Dear Bird Folks,Now that the cool weather has arrived and most of the summer birds (orioles and hummingbirds) have left us, what new birds can we expect at our feeders in the fall? Ė Terry, Fairhaven, MA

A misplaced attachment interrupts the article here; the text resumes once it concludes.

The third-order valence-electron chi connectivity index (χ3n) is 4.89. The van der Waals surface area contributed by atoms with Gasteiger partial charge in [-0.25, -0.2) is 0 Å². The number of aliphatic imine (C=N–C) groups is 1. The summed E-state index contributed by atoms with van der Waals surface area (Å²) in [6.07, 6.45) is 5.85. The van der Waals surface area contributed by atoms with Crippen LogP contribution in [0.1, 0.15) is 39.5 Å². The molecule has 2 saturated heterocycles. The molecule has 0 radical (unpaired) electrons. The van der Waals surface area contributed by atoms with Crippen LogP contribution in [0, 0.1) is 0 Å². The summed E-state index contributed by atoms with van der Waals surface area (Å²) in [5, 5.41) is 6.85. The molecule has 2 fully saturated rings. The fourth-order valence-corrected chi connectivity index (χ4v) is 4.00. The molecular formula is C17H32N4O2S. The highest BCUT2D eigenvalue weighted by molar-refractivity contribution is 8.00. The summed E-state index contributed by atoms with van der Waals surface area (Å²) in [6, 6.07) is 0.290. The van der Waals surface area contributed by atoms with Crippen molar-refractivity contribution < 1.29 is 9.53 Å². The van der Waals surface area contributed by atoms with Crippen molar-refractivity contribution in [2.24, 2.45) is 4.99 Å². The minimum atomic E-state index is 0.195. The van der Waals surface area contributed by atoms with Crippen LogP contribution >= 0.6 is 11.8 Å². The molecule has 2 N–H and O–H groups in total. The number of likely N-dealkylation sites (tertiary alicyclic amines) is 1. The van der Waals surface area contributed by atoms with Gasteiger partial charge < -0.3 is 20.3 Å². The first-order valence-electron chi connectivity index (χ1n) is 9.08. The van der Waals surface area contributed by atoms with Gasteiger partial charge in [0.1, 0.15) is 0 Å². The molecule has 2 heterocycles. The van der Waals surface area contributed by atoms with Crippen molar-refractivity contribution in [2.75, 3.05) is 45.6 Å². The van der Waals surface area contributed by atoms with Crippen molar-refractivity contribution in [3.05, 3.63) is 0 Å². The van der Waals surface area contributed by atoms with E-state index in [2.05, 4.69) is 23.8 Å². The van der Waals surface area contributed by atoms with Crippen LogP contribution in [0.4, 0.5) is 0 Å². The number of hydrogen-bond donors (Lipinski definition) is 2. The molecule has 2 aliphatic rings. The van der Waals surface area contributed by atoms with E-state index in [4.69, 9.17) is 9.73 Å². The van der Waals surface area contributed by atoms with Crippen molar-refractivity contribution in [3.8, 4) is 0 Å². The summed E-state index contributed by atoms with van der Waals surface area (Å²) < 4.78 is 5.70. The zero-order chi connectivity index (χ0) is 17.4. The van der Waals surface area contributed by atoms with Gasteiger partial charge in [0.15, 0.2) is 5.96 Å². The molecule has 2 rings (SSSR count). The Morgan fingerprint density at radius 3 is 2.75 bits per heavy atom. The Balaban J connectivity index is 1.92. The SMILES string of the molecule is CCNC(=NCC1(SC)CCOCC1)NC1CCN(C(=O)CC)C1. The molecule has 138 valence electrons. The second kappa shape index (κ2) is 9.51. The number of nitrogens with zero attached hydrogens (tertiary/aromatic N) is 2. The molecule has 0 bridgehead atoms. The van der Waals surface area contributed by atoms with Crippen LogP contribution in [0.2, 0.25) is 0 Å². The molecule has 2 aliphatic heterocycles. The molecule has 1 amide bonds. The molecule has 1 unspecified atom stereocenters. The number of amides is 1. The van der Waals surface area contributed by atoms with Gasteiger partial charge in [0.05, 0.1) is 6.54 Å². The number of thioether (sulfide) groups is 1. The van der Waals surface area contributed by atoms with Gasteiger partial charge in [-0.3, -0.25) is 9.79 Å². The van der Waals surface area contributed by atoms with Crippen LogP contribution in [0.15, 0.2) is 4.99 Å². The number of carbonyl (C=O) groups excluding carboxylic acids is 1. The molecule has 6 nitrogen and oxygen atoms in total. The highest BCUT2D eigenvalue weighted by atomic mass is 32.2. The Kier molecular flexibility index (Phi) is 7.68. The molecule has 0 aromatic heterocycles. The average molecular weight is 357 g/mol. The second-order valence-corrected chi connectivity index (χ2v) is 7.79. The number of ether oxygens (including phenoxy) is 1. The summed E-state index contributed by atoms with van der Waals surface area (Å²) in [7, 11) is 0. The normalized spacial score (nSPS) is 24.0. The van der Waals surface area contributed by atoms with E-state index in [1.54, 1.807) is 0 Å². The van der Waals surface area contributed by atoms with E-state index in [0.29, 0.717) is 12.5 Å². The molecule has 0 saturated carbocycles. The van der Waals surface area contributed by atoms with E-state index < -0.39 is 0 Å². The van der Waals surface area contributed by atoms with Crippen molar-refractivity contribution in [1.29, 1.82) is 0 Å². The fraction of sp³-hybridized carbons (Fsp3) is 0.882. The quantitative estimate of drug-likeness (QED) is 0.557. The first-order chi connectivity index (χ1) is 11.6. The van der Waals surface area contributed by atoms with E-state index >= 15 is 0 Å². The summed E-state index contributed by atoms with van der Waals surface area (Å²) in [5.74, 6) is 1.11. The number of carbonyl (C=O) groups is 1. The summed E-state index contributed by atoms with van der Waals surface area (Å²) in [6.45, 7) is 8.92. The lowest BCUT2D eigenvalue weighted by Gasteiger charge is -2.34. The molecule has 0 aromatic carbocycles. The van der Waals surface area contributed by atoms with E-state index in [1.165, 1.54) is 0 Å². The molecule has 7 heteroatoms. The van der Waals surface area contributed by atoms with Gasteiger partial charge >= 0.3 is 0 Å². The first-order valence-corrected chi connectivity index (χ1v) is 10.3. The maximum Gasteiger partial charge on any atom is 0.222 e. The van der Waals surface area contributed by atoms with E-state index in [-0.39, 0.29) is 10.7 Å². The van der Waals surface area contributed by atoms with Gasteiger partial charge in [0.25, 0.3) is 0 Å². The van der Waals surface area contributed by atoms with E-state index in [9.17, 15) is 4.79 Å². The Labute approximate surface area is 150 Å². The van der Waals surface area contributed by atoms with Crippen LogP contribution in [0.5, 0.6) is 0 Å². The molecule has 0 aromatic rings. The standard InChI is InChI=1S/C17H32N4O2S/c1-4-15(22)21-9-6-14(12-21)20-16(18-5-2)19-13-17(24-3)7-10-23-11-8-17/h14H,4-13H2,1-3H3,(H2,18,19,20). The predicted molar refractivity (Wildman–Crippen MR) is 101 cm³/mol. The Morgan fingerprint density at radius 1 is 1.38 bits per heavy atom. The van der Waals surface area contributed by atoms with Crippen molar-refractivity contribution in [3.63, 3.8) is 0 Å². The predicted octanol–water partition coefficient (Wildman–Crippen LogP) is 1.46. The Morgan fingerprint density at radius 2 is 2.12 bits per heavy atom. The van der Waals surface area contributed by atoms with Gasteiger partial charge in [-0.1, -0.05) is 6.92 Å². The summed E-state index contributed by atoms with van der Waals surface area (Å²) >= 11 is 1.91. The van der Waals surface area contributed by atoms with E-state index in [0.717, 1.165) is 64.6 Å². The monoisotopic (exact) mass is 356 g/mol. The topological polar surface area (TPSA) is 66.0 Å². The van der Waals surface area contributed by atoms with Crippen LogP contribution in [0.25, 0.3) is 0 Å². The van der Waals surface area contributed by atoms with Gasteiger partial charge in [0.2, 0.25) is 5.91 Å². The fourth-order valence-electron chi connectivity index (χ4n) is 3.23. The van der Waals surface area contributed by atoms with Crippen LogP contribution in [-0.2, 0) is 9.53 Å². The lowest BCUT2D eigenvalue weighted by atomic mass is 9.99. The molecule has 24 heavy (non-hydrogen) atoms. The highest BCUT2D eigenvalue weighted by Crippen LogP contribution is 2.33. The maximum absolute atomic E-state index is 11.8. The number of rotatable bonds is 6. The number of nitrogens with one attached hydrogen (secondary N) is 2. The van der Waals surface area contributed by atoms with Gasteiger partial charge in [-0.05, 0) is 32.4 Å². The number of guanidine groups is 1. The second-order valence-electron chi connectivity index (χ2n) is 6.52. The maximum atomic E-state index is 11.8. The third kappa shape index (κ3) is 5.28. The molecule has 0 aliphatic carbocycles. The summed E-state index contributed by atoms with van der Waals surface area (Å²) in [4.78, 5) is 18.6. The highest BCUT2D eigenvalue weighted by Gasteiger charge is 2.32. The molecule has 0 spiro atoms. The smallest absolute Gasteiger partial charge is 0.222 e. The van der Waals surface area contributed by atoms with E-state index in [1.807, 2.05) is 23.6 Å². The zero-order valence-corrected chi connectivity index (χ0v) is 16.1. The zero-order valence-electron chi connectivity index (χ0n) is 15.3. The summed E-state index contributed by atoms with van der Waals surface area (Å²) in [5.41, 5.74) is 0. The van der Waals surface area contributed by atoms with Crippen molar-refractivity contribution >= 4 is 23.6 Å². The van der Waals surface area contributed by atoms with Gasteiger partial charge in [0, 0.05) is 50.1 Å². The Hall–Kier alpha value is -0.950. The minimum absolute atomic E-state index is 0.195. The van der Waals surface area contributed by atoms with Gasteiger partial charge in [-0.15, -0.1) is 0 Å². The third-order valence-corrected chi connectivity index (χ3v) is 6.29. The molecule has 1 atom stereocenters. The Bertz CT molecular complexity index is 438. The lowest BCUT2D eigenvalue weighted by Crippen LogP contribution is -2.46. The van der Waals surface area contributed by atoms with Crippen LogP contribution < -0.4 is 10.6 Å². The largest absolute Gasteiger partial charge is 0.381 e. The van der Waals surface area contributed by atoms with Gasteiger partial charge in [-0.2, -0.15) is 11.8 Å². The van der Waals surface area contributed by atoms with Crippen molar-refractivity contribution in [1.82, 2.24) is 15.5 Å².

Itís tricky, Terry,Spring is a fairly predictable time of year at birdfeeders. Sure, we sometimes get the occasional strange visitor but for the most part, birds arrive as expected. Red-winged Blackbirds return in early March, followed by everybodyís favorite birds, the grackles. (When I say, ďeverybodyís favorite birdsĒ I mean everybody who sells birdseed.) Late April is when the hummingbirds arrive, which causes us to panic because we never remember where we put the feeders from the year before, even though we swore weíd remember. (Some company would make a lot of money if they invented a system that would keep track of hummer feeders from season to season.) Finally, Motherís Day brings the orioles and their lust for oranges and jelly. Fall, on the other hand, is not as predicable. Sometimes fall can be interesting and sometimes kind of dull. Then, every few years, fall turns out to be a spectacular time to have a bird feeder. This seems to be one of those falls. Sweet! I donít know what itís like in Fairhaven right now, but here on Cape Cod we canít go outside without hearing the high-pitched ďyank, yank, yankĒ of the energetic Red-breasted Nuthatches. These tiny birds never stop talking, sounding like a parade of squeaking dog toys moving through the trees. When a flock arrives at a feeder they hit it from all directions. They approach from above, from below and often upside-down, like feathered Keystone Cops. Sure, Red-breasted Nuthatches can be found around here anytime of year, but we typically only see the occasional few, not dozens. Why so many? This appears to be one of the legendary irruptive years they wrote about in the Bible, or more accurately, in birding books. Every once in a while the northern seed crop fails and that causes many birds in Canada to head south to look for food. If the birds donít find enough natural food they settle for bird feeders and birdseed, and Iím totally okay with that. This year nuthatches arenít alone in their search for greener pastures. Pine Siskins have also been swarming at feeders. Have you seen any? Red-breasted Nuthatches are noisy, distinctive and quite apparent, but Siskins can easily be over-looked. They are streaky-brown birds, looking very much like small, female House Finches, but with a touch of goldfinch-yellow on the wings. They have deeply notched tails and bills that are much thinner and pointier than what most finches have. They are also super feisty. Theyíll stand up to just about any bird that tries to muscle them off a feeder. Birders from around the state are reporting seeing flocks of these spirited birds, yet I have had very few customers mention seeing them on their feeders. Why? Even though my customers are the smartest in the entire world, most probably think they are simply getting extra House Finches. But this fall they should look at every feeder bird carefully. Siskins are everywhere. Today I visited my mother, who lives in an assisted living community in Northborough, MA. While I was there I filled her birdfeeder with fresh sunflower seeds (which she still owes me money for, by the way). Two minutes after I filled the feeder, it was packed with siskins. I was thrilled and started telling all of my motherís friends about the unusual birds, but no one was interested. They just wanted me to be quiet because I was interrupting Lawrence Welk on TV. (How is he still on?) The fall invasion of finches and other birds from Canada is a normal, but unpredictable event. Usually itís tied to naturally occurring pinecone and other seed crop shortages. But this year there are two other factors that could have caused the invasion. One is this summerís drought, which has made natural food scarce in many locations. But the main reason why the birds are moving out of Canada has nothing to do with food. Itís the hockey strike. Without hockey to watch, there is little reason for birds to stay. So far Iíve only mentioned two species of birds that we are likely to see at our feeders, but that list is expected to grow. Look closely at your male House Finches. You might find the often-misidentified male Purple Finch chowing on your sunflower seeds. Also, watch out for crossbills. As their name implies, the beaks of crossbills actually overlap at the tip, making them look like they are in serious need of orthodontic work. There is also strong evidence that we might be seeing flocks of redpolls this year. Again, redpolls look very much like finches, but they have small patches of red on their foreheads. Redpolls also have black feathers around their beaks, looking like the goatees worn by the beatniks in the Ď50s, or in this case, beak-niks. Keep a careful eye on your feeders this fall, Terry. Many of these unusual birds travel in nomadic flocks, which means they could be there one day and gone the next. If you donít pay attention, you could miss out. And speaking of missing out, my mother never paid me for that birdseed. She said sheíd pay up right after Lawrence Welk was over, but I wasnít going to sit through an hour of a dead guy playing the accordion just for a lousy $1.26 worth of seed. Iíll send her a bill.
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